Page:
Bruce Shaw, Trustee, Glen Urquhart School, Bruce A. Shaw Consulting LLC, MA
New York Times, November 4, 2011
Association of American Universities, September 14, 2011
GotHour How Adjustment and Belonging Relate to Performance
Got an Hour? Boost Your Grades. Stanford Psychologists Design 60-minute Exercise that Raises GPAs of Minority Students, by Adam Gorlick

In this short review of Greg Walton's study of Stanford freshmen, the author synthesizes a report about addressing feelings of belonging with black freshmen at Stanford as a way to build their resilience and success at the institution. As stated, "when black freshmen participated in an hour-long exercise designed by Stanford psychologists to show that everyone - no matter what their race or ethnicity- has a tough time adjusting to college right away, their grades went up and the minority achievement gap shrank 52 percent." The article goes on to cite some stunning statistics that compare the performance of those students who participated in the workshop with those students in a control group that did not participate in the workshops. The study is extremely relevant to independent schools, especially as we design programs to help more diverse students acculturate to our schools. By addressing the challenges of belonging with everyone, and not only with students seen as at risk in our schools, we immediately send a message that everyone, regardless of background, actually shares similar experiences in adjusting to schools.

Eric Temple, Lick-Wilmerding High School, CA
Stanford Education News, March 2011
FinlandSchools No Particular Child Left Behind
Why are Finland's Schools Successful? by LynNell Hancock

This concise article by LynNell Hancock provides an historical context for and the contributing factors to Finland's successful public school system, a system that has been celebrated recently because of Finland's incredible showing on international tests in reading, science, and mathematics. Hancock debunks some of the myths used by critics to discount Finland's model (e.g., that they have a homogenous population of students or that they don't have to worry about non-native speakers). Some of the key driving factors in the Finnish system, which might seem counterintuitive to American ways of thinking, include paying teachers at rates commensurate with doctors, making entrance into teaching preparation programs extremely competitive, starting compulsory schooling at age seven for all children, spending 30% less per student than in the United States, and relying very minimally on standardized testing to ensure accountability. Even more striking are the attitudes of Finnish teachers, which seem to boil down to their willingness to do "whatever it takes" to ensure that a particular child is not left behind.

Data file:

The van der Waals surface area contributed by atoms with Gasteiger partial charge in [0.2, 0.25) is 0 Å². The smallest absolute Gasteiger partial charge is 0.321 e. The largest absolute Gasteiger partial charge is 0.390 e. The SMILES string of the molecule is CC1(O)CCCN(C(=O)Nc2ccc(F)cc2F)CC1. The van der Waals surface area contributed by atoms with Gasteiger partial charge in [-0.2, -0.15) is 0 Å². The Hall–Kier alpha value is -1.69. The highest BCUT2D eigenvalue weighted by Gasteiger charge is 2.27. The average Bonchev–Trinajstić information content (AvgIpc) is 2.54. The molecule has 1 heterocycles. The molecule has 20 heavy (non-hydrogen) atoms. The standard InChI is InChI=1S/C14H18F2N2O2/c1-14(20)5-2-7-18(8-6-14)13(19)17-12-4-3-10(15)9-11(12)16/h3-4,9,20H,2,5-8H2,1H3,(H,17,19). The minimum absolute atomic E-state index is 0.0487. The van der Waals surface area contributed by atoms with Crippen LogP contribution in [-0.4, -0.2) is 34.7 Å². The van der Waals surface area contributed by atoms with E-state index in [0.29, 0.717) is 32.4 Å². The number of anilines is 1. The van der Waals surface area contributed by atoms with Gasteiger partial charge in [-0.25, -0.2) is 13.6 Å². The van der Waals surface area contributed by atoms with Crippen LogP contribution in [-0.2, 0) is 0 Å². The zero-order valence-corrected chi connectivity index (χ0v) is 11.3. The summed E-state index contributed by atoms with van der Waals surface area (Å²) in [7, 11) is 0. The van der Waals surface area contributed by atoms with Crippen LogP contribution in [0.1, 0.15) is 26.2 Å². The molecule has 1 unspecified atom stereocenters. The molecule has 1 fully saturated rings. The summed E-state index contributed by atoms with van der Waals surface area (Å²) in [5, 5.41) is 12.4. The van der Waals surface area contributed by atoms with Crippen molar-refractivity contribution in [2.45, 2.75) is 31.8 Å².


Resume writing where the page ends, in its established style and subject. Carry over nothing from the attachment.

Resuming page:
Stephanie Lipkowitz, Albuquerque Academy, NM
Smithsonian Magazine, September 2011
CaseAgainstGrades A Familiar and Intrepid Warrior Re-states his Case
The Case Against Grades, by Alfie Kohn

Alfie Kohn posits an answer to the question, "Is this going to be on the test?" by arguing that we should just get rid of the test. Kohn's article is a re-examination of opinions and research he has been gathering for a decade as a rebuttal to his longstanding critics. It is bracing to follow his thinking about grading and imagine how our schools would be different if his premise were widely adopted. Kohn makes it clear that, from his point of view, grades have a negative impact on student learning, diminishing students' interest in what they're learning, orienting them toward accumulating marks rather than acquiring knowledge. He details how grades create a preference for the easiest possible task because if the goal is to get a good mark, then taking intellectual risks, making mistakes in the process of inquiry, and striving for depth may be jettisoned in favor of the shortest and surest route to the best mark. He gets specific about why students are underserved by a culture of grading and exactly how teachers can make assessment meaningful, growth-oriented and individual. In Kohn's real world, students don't need stars, A's, or incentive plans to become and remain engaged, lively, committed and successful learners. In Kohn's world, knowledge matters more than marks.

Elizabeth Morley, Dr. Eric Jackman Institute of Child Study Laboratory School
University of Toronto, Toronto
Educational Leadership, November 2011
ChangingStudentsLife A Newer Challenge to Math Tracking
Changing Students' Lives Through the De-Tracking of Urban Mathematics Classrooms, by Jo Boaler